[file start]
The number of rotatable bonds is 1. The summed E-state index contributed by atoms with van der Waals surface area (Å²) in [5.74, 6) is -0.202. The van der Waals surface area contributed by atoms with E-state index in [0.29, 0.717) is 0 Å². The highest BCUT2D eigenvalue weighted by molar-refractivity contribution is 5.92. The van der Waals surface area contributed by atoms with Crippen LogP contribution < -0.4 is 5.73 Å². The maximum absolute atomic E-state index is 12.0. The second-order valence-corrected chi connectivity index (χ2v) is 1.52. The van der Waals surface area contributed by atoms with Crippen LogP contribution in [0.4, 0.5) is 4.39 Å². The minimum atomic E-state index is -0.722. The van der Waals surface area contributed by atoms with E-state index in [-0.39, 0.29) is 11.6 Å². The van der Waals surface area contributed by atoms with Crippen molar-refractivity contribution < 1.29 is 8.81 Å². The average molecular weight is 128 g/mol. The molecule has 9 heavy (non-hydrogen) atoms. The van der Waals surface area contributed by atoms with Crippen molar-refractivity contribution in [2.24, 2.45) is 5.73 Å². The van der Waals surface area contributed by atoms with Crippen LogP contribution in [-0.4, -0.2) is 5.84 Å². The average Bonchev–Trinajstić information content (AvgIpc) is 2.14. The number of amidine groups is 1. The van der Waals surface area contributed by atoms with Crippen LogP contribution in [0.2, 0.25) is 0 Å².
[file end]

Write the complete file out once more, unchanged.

The number of rotatable bonds is 1. The summed E-state index contributed by atoms with van der Waals surface area (Å²) in [5.74, 6) is -0.202. The van der Waals surface area contributed by atoms with E-state index in [0.29, 0.717) is 0 Å². The highest BCUT2D eigenvalue weighted by molar-refractivity contribution is 5.92. The van der Waals surface area contributed by atoms with Crippen LogP contribution < -0.4 is 5.73 Å². The maximum absolute atomic E-state index is 12.0. The second-order valence-corrected chi connectivity index (χ2v) is 1.52. The van der Waals surface area contributed by atoms with Crippen LogP contribution in [0.4, 0.5) is 4.39 Å². The minimum atomic E-state index is -0.722. The van der Waals surface area contributed by atoms with E-state index in [-0.39, 0.29) is 11.6 Å². The van der Waals surface area contributed by atoms with Crippen molar-refractivity contribution < 1.29 is 8.81 Å². The average molecular weight is 128 g/mol. The molecule has 9 heavy (non-hydrogen) atoms. The van der Waals surface area contributed by atoms with Crippen molar-refractivity contribution in [2.24, 2.45) is 5.73 Å². The van der Waals surface area contributed by atoms with Crippen LogP contribution in [-0.4, -0.2) is 5.84 Å². The average Bonchev–Trinajstić information content (AvgIpc) is 2.14. The number of amidine groups is 1. The van der Waals surface area contributed by atoms with Crippen LogP contribution in [0.2, 0.25) is 0 Å².